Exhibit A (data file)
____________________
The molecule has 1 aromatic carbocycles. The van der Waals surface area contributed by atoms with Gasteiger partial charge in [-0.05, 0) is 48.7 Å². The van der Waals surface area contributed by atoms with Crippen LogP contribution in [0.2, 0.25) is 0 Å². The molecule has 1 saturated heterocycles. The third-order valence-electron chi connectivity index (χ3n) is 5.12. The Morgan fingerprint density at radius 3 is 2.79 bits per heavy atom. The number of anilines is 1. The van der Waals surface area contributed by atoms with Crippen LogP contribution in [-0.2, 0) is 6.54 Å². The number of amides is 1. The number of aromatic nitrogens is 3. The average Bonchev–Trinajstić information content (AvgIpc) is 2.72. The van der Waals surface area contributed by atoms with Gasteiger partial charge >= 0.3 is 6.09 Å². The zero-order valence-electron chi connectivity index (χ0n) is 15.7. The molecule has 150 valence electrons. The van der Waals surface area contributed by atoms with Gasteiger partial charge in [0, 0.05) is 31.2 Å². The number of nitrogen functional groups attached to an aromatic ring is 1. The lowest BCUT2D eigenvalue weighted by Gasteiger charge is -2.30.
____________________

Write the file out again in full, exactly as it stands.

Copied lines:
The molecule has 1 aromatic carbocycles. The van der Waals surface area contributed by atoms with Gasteiger partial charge in [-0.05, 0) is 48.7 Å². The van der Waals surface area contributed by atoms with Crippen LogP contribution in [0.2, 0.25) is 0 Å². The molecule has 1 saturated heterocycles. The third-order valence-electron chi connectivity index (χ3n) is 5.12. The Morgan fingerprint density at radius 3 is 2.79 bits per heavy atom. The number of anilines is 1. The van der Waals surface area contributed by atoms with Crippen LogP contribution in [-0.2, 0) is 6.54 Å². The number of amides is 1. The number of aromatic nitrogens is 3. The average Bonchev–Trinajstić information content (AvgIpc) is 2.72. The van der Waals surface area contributed by atoms with Gasteiger partial charge >= 0.3 is 6.09 Å². The zero-order valence-electron chi connectivity index (χ0n) is 15.7. The molecule has 150 valence electrons. The van der Waals surface area contributed by atoms with Gasteiger partial charge in [0, 0.05) is 31.2 Å². The number of nitrogen functional groups attached to an aromatic ring is 1. The lowest BCUT2D eigenvalue weighted by Gasteiger charge is -2.30.